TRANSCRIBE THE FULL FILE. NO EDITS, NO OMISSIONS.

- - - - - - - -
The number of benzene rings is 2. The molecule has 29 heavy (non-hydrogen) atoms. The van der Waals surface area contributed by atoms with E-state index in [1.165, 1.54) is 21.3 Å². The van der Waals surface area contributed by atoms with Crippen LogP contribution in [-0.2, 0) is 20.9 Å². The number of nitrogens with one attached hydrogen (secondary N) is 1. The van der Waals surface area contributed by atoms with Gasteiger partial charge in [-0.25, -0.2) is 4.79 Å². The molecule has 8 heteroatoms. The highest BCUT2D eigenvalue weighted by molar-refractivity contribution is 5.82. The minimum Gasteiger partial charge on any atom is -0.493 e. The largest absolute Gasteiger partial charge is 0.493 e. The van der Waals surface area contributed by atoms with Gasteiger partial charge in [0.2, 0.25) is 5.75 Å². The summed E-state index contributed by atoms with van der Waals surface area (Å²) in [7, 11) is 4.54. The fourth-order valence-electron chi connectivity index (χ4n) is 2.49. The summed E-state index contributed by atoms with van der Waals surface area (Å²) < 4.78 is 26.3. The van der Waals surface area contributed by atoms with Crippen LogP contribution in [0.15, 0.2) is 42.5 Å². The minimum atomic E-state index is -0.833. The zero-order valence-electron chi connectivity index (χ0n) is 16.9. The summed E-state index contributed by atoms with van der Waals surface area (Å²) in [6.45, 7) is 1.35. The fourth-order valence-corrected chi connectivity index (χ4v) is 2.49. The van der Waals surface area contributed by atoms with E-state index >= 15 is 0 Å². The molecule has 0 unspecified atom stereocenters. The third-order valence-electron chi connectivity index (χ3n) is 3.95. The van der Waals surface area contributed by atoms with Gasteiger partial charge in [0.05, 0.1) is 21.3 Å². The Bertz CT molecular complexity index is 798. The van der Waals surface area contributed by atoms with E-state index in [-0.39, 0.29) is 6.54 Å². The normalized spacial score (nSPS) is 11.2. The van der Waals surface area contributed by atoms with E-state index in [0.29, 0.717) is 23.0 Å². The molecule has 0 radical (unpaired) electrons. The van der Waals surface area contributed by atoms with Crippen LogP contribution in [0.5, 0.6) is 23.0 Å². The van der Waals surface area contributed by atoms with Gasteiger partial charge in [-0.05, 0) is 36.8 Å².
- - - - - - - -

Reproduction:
The number of benzene rings is 2. The molecule has 29 heavy (non-hydrogen) atoms. The van der Waals surface area contributed by atoms with E-state index in [1.165, 1.54) is 21.3 Å². The van der Waals surface area contributed by atoms with Crippen LogP contribution in [-0.2, 0) is 20.9 Å². The number of nitrogens with one attached hydrogen (secondary N) is 1. The van der Waals surface area contributed by atoms with Gasteiger partial charge in [-0.25, -0.2) is 4.79 Å². The molecule has 8 heteroatoms. The highest BCUT2D eigenvalue weighted by molar-refractivity contribution is 5.82. The minimum Gasteiger partial charge on any atom is -0.493 e. The largest absolute Gasteiger partial charge is 0.493 e. The van der Waals surface area contributed by atoms with Gasteiger partial charge in [0.2, 0.25) is 5.75 Å². The summed E-state index contributed by atoms with van der Waals surface area (Å²) in [7, 11) is 4.54. The fourth-order valence-electron chi connectivity index (χ4n) is 2.49. The summed E-state index contributed by atoms with van der Waals surface area (Å²) < 4.78 is 26.3. The van der Waals surface area contributed by atoms with Crippen LogP contribution in [0.15, 0.2) is 42.5 Å². The minimum atomic E-state index is -0.833. The zero-order valence-electron chi connectivity index (χ0n) is 16.9. The summed E-state index contributed by atoms with van der Waals surface area (Å²) in [6.45, 7) is 1.35. The fourth-order valence-corrected chi connectivity index (χ4v) is 2.49. The van der Waals surface area contributed by atoms with E-state index >= 15 is 0 Å². The molecule has 0 unspecified atom stereocenters. The third-order valence-electron chi connectivity index (χ3n) is 3.95. The van der Waals surface area contributed by atoms with Gasteiger partial charge in [0.05, 0.1) is 21.3 Å². The Bertz CT molecular complexity index is 798. The van der Waals surface area contributed by atoms with E-state index in [-0.39, 0.29) is 6.54 Å². The normalized spacial score (nSPS) is 11.2. The van der Waals surface area contributed by atoms with E-state index in [0.29, 0.717) is 23.0 Å². The molecule has 0 radical (unpaired) electrons. The van der Waals surface area contributed by atoms with Crippen LogP contribution in [0.5, 0.6) is 23.0 Å². The van der Waals surface area contributed by atoms with Gasteiger partial charge in [-0.05, 0) is 36.8 Å².